TTO Information

There are many of misconceptions about transtracheal oxygen therapy, probably because the word "transtracheal" sounds a bit like "tracheotomy". We would like to reassure you that the two procedures are as different as night and day. The tracheotomy is normally an emergency procedure, whereas transtracheal oxygen therapy is a scheduled procedure involving the support of an entire team that includes you, your family, your doctor, your respiratory therapists, and your home care company, among others. Transtracheal oxygen therapy is a superior method of delivering oxygen directly into the lungs by a small, flexible catheter which passes from the lower neck into the trachea or windpipe. There are two very different procedure techniques currently being utilized. Although only a very few physicians continue to use the Modified Seldinger approach (MST), it is still offered in some parts of the United States. While the Fast Tract (FT) procedure is currently favored by the vast majority of physicians, both procedures are safe, cause little discomfort, and for most individuals is more effective in getting oxygen into the blood than nasal cannula. More oxygen in the blood means more activity, more energy and better health for most patients.

One common question many patients ask is about reversibility. If for any reason you wish to return to nasal cannula, it is as simple as removing the catheter and putting the cannula back on. The catheter tract closes itself (kind of like a pierced ear closing if you don't wear earrings) with no additional procedure normally required. We strongly recommend that you consult with your physician before removing your catheter permanently. After a tract has closed, the only way to restart transtracheal oxygen therapy is to redo the procedure.

The Transtracheal Program extends over a 2-3 week period utilizing the Fast Tract procedure, and about 6 to 8 weeks using the MST. In the course of this program, you will pass through four phases:

Phase I.

During this phase you will have an opportunity to learn about the pros and cons of transtracheal oxygen before you decide to go ahead with the procedure to place the catheter. You can visit with the doctors, nurses, and respiratory therapists, as well as patients who have already begun transtracheal oxygen and ask all the questions you want. A history, physical examination and several laboratory tests will be done to determine if transtracheal oxygen can be recommended for you. If your doctor feels you are medically stable your procedure can be scheduled at a mutually convenient time. Patients who opt for the Fast Tract procedure should be ready to spend the night in the hospital.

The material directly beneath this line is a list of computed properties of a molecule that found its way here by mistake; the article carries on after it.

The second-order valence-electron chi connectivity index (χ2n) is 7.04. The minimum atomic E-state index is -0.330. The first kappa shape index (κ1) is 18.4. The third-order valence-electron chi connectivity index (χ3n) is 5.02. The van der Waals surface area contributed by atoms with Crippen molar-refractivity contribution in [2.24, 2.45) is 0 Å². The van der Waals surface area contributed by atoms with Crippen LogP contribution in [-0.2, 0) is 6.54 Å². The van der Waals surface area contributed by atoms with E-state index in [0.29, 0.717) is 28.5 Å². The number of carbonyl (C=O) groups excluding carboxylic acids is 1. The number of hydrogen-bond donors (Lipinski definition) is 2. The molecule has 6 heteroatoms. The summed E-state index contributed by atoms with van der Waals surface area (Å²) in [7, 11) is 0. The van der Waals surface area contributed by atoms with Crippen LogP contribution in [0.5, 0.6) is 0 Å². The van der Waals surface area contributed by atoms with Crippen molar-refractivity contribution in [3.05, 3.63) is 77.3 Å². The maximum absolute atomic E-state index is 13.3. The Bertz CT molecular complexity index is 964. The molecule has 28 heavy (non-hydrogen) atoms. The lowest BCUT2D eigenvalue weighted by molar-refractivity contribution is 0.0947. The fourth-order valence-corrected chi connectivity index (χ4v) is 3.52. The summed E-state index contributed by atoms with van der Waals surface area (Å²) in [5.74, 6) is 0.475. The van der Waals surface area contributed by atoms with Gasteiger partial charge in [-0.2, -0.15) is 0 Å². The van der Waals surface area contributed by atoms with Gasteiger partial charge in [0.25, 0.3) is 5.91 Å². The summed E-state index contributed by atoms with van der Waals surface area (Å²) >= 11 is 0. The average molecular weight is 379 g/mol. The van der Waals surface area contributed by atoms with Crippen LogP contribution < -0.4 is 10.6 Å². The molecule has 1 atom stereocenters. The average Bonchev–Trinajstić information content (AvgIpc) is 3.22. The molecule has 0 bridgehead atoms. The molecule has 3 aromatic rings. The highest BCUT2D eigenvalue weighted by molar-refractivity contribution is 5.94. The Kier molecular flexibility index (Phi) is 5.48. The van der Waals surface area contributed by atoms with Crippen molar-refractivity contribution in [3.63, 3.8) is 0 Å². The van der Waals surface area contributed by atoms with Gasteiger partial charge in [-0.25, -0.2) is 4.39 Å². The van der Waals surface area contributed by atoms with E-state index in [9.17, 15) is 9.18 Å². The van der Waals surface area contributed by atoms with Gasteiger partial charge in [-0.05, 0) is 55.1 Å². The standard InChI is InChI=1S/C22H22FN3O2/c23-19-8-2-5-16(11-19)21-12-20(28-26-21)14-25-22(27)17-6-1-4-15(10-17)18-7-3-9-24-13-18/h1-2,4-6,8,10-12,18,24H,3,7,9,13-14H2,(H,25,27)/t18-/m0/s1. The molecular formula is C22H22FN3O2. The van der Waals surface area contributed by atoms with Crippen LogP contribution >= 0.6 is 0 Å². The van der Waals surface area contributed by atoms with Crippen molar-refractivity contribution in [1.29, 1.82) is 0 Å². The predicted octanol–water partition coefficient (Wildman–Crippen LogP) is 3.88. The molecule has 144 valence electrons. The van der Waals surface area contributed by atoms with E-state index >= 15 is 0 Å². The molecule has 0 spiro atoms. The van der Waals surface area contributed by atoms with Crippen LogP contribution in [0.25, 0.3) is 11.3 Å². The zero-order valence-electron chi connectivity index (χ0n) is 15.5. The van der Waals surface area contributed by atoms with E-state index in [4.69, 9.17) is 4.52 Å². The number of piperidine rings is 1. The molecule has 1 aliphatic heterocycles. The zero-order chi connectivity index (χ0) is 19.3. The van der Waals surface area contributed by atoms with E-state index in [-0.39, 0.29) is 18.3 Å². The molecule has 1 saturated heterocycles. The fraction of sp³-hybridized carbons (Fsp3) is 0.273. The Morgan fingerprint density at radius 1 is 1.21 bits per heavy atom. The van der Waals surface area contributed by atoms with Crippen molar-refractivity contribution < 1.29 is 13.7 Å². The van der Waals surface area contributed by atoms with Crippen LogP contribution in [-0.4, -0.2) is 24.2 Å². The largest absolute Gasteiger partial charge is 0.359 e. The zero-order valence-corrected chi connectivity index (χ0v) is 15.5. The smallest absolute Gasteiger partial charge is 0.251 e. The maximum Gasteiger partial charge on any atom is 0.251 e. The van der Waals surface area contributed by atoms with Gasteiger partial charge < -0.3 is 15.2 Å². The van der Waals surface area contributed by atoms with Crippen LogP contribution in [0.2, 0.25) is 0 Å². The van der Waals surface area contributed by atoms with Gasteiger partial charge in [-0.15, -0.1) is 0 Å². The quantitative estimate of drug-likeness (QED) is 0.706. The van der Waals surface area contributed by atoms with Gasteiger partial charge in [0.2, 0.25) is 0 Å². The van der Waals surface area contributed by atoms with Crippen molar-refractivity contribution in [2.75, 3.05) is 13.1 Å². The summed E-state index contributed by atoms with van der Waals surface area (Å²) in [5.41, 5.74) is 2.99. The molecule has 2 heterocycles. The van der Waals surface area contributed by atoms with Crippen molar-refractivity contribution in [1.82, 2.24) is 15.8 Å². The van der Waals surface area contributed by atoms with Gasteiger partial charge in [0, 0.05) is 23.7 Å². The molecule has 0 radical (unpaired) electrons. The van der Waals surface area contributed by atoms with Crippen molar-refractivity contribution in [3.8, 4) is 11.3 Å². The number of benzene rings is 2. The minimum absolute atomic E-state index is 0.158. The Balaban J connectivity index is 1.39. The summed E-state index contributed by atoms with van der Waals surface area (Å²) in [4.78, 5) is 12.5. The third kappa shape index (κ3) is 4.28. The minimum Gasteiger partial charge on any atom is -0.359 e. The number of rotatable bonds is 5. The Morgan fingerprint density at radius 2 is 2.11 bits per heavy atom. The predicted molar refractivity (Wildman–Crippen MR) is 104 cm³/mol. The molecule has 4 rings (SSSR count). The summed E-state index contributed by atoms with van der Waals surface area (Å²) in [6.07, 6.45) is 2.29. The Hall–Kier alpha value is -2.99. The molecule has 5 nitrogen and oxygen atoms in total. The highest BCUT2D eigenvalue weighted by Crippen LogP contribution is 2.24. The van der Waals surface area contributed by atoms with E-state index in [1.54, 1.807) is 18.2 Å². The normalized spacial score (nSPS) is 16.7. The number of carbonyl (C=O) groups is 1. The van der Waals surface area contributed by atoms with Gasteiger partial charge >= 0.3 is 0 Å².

Phase II.

You will need to arrive at the hospital (with an empty stomach) at the time you are given to check in. After checking in, you will take any medications prescribed by your physician. If your physician elects to do the MST, the simple procedure is performed while you are sitting in a chair. Most people have reported that the local anesthetic makes the procedure more comfortable than a common blood gas. The procedure itself takes perhaps 20-30 minutes. After another hour of observation, you will probably be sent home with a small tube (called a “stent”) in the newly formed tract. Oxygen is not given through the tube which serves to form the tract for the transtracheal oxygen catheter. A mild to moderate tickle cough is normal for the next day or two. You may also have mild to moderate pain which usually responds to plain Tylenol. Your doctor will give you instructions on your specific medications and what to do for possible problems. If the Fast Tact procedure is performed, you will be moved to the operating room, where the procedure will be performed using local anesthesia and IV medication to make you very comfortable. The Fast Tract procedure takes 45 minutes to an hour. You will be moved from the operating room to the recovery room, and then to the room in which you will be spending the night.

Phase III.

About a week after the MST procedure, you will return and the non-functioning tube (stent) will be exchanged for a functioning transtracheal catheter. Oxygen is then connected to the catheter, and the nasal cannula is removed. You will be instructed about proper care of your tract opening, catheter and hose. Learning how to do these things is simple and takes about an hour. Because the tract is still healing (immature), you will clean the catheter in place for the next 5-7 weeks. Your doctor, therapist or nurse may remove the catheter several times to strip mucus away. If you have had the Fast Tract performed, your stent will be removed the morning after your procedure. Transtracheal oxygen will be initiated that morning, and you will be discharged on TTO therapy. You will have 4 scheduled visits over the next 2 weeks.

Phase IV.

After about 6-8 weeks (MST), or 2-3 weeks (FT) your doctor will determine if your tract is fully healed (mature) You will receive instruction on how to remove your catheter for cleaning. There is a great deal of flexibility built in to the TTO program of care. Early in phase 4 your doctor will customize a cleaning program that meets your specific cleaning needs. Your TTO transtracheal catheters must be replaced every 90 days, and your doctor will need to see you periodically for check-ups.